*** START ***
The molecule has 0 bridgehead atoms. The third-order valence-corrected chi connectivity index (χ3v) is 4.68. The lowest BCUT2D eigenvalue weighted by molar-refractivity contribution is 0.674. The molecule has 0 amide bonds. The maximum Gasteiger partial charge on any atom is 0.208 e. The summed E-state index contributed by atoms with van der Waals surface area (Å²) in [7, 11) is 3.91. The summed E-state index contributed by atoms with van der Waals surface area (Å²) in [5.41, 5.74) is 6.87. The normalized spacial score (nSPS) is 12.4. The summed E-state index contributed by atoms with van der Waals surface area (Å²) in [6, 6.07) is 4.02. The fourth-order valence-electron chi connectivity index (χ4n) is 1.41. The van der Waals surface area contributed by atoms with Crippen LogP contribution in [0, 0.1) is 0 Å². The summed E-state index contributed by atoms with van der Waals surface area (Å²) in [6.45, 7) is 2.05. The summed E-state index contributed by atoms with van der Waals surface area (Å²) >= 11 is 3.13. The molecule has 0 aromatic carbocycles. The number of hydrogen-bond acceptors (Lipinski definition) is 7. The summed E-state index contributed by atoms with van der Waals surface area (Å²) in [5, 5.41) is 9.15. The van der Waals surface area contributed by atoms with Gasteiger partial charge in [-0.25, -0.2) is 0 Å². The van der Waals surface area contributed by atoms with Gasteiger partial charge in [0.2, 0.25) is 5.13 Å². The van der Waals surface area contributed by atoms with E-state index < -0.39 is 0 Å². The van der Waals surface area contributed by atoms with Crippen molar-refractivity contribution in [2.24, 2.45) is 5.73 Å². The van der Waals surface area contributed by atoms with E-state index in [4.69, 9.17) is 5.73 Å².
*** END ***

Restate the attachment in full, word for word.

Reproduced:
The molecule has 0 bridgehead atoms. The third-order valence-corrected chi connectivity index (χ3v) is 4.68. The lowest BCUT2D eigenvalue weighted by molar-refractivity contribution is 0.674. The molecule has 0 amide bonds. The maximum Gasteiger partial charge on any atom is 0.208 e. The summed E-state index contributed by atoms with van der Waals surface area (Å²) in [7, 11) is 3.91. The summed E-state index contributed by atoms with van der Waals surface area (Å²) in [5.41, 5.74) is 6.87. The normalized spacial score (nSPS) is 12.4. The summed E-state index contributed by atoms with van der Waals surface area (Å²) in [6, 6.07) is 4.02. The fourth-order valence-electron chi connectivity index (χ4n) is 1.41. The van der Waals surface area contributed by atoms with Crippen LogP contribution in [0, 0.1) is 0 Å². The summed E-state index contributed by atoms with van der Waals surface area (Å²) in [6.45, 7) is 2.05. The summed E-state index contributed by atoms with van der Waals surface area (Å²) >= 11 is 3.13. The molecule has 0 aromatic carbocycles. The number of hydrogen-bond acceptors (Lipinski definition) is 7. The summed E-state index contributed by atoms with van der Waals surface area (Å²) in [5, 5.41) is 9.15. The van der Waals surface area contributed by atoms with Gasteiger partial charge in [-0.25, -0.2) is 0 Å². The van der Waals surface area contributed by atoms with Gasteiger partial charge in [0.2, 0.25) is 5.13 Å². The van der Waals surface area contributed by atoms with E-state index < -0.39 is 0 Å². The van der Waals surface area contributed by atoms with Crippen molar-refractivity contribution in [2.24, 2.45) is 5.73 Å². The van der Waals surface area contributed by atoms with E-state index in [4.69, 9.17) is 5.73 Å².